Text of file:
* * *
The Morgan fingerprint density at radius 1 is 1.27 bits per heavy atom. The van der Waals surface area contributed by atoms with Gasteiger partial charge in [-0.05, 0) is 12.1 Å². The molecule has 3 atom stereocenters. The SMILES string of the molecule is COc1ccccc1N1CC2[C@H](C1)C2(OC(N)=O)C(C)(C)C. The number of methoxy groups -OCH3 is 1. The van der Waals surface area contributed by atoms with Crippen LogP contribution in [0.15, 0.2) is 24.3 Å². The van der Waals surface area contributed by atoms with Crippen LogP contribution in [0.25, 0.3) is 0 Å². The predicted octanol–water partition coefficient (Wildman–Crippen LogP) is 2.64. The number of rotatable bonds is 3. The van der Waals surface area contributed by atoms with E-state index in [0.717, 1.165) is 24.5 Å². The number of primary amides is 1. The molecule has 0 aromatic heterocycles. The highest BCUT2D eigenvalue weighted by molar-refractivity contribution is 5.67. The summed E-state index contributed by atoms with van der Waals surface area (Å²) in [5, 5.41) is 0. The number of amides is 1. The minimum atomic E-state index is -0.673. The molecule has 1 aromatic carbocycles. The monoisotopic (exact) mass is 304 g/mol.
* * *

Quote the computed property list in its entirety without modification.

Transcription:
The Morgan fingerprint density at radius 1 is 1.27 bits per heavy atom. The van der Waals surface area contributed by atoms with Gasteiger partial charge in [-0.05, 0) is 12.1 Å². The molecule has 3 atom stereocenters. The SMILES string of the molecule is COc1ccccc1N1CC2[C@H](C1)C2(OC(N)=O)C(C)(C)C. The number of methoxy groups -OCH3 is 1. The van der Waals surface area contributed by atoms with Crippen LogP contribution in [0.15, 0.2) is 24.3 Å². The van der Waals surface area contributed by atoms with Crippen LogP contribution in [0.25, 0.3) is 0 Å². The predicted octanol–water partition coefficient (Wildman–Crippen LogP) is 2.64. The number of rotatable bonds is 3. The van der Waals surface area contributed by atoms with E-state index in [0.717, 1.165) is 24.5 Å². The number of primary amides is 1. The molecule has 0 aromatic heterocycles. The highest BCUT2D eigenvalue weighted by molar-refractivity contribution is 5.67. The summed E-state index contributed by atoms with van der Waals surface area (Å²) in [5, 5.41) is 0. The number of amides is 1. The minimum atomic E-state index is -0.673. The molecule has 1 aromatic carbocycles. The monoisotopic (exact) mass is 304 g/mol.